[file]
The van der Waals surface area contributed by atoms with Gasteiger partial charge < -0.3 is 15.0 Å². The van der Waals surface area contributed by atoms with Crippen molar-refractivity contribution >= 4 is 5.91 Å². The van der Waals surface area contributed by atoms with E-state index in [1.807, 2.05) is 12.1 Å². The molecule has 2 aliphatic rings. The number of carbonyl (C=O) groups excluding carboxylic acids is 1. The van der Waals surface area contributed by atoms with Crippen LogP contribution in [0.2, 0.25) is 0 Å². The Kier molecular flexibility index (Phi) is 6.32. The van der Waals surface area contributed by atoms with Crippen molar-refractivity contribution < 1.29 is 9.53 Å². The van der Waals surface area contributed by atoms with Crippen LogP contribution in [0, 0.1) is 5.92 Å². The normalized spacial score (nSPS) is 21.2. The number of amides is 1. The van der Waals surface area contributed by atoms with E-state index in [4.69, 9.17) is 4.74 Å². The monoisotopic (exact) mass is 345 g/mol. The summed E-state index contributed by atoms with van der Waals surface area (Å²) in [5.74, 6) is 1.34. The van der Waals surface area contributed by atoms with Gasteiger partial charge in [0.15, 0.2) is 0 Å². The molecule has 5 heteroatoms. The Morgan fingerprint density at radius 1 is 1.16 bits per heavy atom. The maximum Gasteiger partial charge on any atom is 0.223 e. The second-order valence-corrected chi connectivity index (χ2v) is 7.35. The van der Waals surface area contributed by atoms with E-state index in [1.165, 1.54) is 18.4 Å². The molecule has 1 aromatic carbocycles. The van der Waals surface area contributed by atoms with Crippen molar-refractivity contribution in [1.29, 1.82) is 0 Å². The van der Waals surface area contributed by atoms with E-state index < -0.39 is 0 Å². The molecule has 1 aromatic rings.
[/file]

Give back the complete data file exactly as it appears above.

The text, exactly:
The van der Waals surface area contributed by atoms with Gasteiger partial charge < -0.3 is 15.0 Å². The van der Waals surface area contributed by atoms with Crippen molar-refractivity contribution >= 4 is 5.91 Å². The van der Waals surface area contributed by atoms with E-state index in [1.807, 2.05) is 12.1 Å². The molecule has 2 aliphatic rings. The number of carbonyl (C=O) groups excluding carboxylic acids is 1. The van der Waals surface area contributed by atoms with Crippen LogP contribution in [0.2, 0.25) is 0 Å². The Kier molecular flexibility index (Phi) is 6.32. The van der Waals surface area contributed by atoms with Crippen molar-refractivity contribution < 1.29 is 9.53 Å². The van der Waals surface area contributed by atoms with Crippen LogP contribution in [0, 0.1) is 5.92 Å². The normalized spacial score (nSPS) is 21.2. The number of amides is 1. The van der Waals surface area contributed by atoms with E-state index in [4.69, 9.17) is 4.74 Å². The monoisotopic (exact) mass is 345 g/mol. The summed E-state index contributed by atoms with van der Waals surface area (Å²) in [5.74, 6) is 1.34. The van der Waals surface area contributed by atoms with Gasteiger partial charge in [0.15, 0.2) is 0 Å². The molecule has 5 heteroatoms. The Morgan fingerprint density at radius 1 is 1.16 bits per heavy atom. The maximum Gasteiger partial charge on any atom is 0.223 e. The second-order valence-corrected chi connectivity index (χ2v) is 7.35. The van der Waals surface area contributed by atoms with E-state index in [1.165, 1.54) is 18.4 Å². The molecule has 1 aromatic carbocycles. The van der Waals surface area contributed by atoms with Crippen molar-refractivity contribution in [1.29, 1.82) is 0 Å². The van der Waals surface area contributed by atoms with E-state index < -0.39 is 0 Å². The molecule has 1 aromatic rings.